Hyperglycemia is associated with relatively lower lean body mass in older adults
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Older adults with known diabetes are vulnerable to accelerated loss of lean body mass. However, the relationship of hyperglycemia per se with lean body mass is not fully understood. We sought to examine the independent relationship of hyperglycemia with relative lean body mass in older persons without a reported history of diabetes.
Cross-sectional nationally representative survey.
We studied U.S. adults >50 years without known diabetes (n=5434) in the National Health and Nutrition Examination Survey (1999–2004).
In linear regression models, we studied the relationship of measured HbA1c (<5.0%, 5.0–5.4%, 5.5–5.9%, 6.0–6.4%, ≥6.5%) with percent lean body mass, measured by dual-energy x-ray absorptiometry, after accounting for potential confounders.
Among older U.S. men and women, progressively higher HbA1c was associated with relatively lower total, appendicular, and trunk percent lean mass, independent of demographics and height (all p<0.05). Accounting for physical activity, C-reactive protein, and diabetes-related comorbidities (heart disease, peripheral arterial disease, arthritis, neuropathy, hip fracture, amputation, cancer, pulmonary disease), undiagnosed diabetes (i.e. HbA1c ≥6.5%) versus reference (<5.0%) in both men and women was associated with lower total (−3.5±0.8% and −2.9±0.8%), appendicular (−1.8±0.5% and −1.2±0.4%), and trunk percent lean mass (−1.2±0.4% and −1.3±0.5%), respectively (all p<0.05). Persons at increased risk for diabetes (i.e. HbA1c 6.0–6.4%) also had significant decrements at these sites versus reference.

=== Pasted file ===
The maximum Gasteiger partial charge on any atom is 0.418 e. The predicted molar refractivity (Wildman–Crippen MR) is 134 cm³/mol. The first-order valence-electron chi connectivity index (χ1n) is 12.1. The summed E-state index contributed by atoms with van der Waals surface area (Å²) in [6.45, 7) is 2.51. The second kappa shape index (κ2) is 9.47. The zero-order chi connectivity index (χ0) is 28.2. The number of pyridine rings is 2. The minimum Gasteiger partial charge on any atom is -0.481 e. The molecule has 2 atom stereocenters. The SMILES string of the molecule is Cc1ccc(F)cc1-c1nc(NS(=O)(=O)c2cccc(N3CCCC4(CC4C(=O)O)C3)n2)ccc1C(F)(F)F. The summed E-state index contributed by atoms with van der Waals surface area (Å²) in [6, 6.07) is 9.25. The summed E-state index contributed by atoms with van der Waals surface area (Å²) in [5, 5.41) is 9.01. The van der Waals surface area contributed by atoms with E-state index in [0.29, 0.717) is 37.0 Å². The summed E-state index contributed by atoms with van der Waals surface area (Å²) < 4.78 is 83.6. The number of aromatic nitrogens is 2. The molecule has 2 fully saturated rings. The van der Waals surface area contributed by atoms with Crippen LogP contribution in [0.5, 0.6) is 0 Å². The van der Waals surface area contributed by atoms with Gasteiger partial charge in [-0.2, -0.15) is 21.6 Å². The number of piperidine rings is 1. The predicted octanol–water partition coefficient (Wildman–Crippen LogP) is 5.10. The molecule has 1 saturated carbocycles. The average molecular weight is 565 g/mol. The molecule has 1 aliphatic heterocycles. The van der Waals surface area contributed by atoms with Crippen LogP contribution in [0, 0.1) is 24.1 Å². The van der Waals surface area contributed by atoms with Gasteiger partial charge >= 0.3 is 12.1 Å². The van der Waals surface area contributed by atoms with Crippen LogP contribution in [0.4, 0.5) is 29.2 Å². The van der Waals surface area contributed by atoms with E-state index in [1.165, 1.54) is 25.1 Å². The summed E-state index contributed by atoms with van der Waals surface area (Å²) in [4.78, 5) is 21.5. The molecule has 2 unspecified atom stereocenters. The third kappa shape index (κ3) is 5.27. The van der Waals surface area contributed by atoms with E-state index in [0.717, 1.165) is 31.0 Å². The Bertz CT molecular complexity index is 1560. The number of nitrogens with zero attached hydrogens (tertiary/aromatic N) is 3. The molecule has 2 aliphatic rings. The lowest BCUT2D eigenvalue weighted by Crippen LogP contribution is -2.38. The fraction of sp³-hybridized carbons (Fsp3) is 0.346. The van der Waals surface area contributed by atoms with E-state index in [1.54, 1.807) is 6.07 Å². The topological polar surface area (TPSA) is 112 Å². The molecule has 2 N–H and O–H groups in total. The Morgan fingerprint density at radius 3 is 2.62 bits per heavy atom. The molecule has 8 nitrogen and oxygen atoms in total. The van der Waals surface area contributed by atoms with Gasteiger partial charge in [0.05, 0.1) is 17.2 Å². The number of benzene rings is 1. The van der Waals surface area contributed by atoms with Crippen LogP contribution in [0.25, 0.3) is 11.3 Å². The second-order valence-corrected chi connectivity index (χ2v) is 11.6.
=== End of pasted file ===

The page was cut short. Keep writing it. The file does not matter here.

Hyperglycemia is associated with relatively lower lean mass in a nationally representative population of older adults without history of diabetes. Future longitudinal studies are needed to investigate the relationship of hyperglycemia with the accelerated decline of skeletal muscle mass in older persons.
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- Hyperglycemia is associated with relatively lower lean body mass in older adults
The journal of nutrition, health & aging
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- 1. Division of Endocrinology, Diabetes, & Metabolism, Department of Medicine, The Johns Hopkins University, Baltimore, Maryland
- 5. Division of Endocrinology, Diabetes, & Metabolism, Department of Medicine, Johns Hopkins University School of Medicine, 1830 East Monument Street, Suite 333, Baltimore, Maryland, 21287
- 2. Maryland Poison Center, University of Maryland School of Pharmacy, Baltimore, Maryland
- 3. Clinical Research Branch, National Institute on Aging, Baltimore, Maryland
- 4. Division of General Internal Medicine, Department of Medicine, The Johns Hopkins University, Baltimore, Maryland